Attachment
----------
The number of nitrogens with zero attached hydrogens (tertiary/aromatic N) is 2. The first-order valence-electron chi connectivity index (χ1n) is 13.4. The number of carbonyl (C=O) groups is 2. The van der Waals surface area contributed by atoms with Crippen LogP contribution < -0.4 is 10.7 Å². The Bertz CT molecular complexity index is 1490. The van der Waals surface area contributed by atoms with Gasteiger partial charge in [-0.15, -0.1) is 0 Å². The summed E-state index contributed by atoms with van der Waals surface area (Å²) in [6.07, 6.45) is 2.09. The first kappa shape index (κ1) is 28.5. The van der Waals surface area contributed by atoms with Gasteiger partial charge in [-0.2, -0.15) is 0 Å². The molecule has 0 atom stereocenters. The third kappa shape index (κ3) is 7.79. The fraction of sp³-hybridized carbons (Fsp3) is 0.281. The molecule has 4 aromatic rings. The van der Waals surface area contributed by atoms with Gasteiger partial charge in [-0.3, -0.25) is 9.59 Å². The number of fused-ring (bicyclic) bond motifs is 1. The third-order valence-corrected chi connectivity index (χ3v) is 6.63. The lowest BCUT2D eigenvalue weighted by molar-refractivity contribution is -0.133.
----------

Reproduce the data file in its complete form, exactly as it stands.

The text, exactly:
The number of nitrogens with zero attached hydrogens (tertiary/aromatic N) is 2. The first-order valence-electron chi connectivity index (χ1n) is 13.4. The number of carbonyl (C=O) groups is 2. The van der Waals surface area contributed by atoms with Crippen LogP contribution < -0.4 is 10.7 Å². The Bertz CT molecular complexity index is 1490. The van der Waals surface area contributed by atoms with Gasteiger partial charge in [-0.15, -0.1) is 0 Å². The summed E-state index contributed by atoms with van der Waals surface area (Å²) in [6.07, 6.45) is 2.09. The first kappa shape index (κ1) is 28.5. The van der Waals surface area contributed by atoms with Gasteiger partial charge in [-0.2, -0.15) is 0 Å². The molecule has 0 atom stereocenters. The third kappa shape index (κ3) is 7.79. The fraction of sp³-hybridized carbons (Fsp3) is 0.281. The molecule has 4 aromatic rings. The van der Waals surface area contributed by atoms with Gasteiger partial charge in [-0.3, -0.25) is 9.59 Å². The number of fused-ring (bicyclic) bond motifs is 1. The third-order valence-corrected chi connectivity index (χ3v) is 6.63. The lowest BCUT2D eigenvalue weighted by molar-refractivity contribution is -0.133.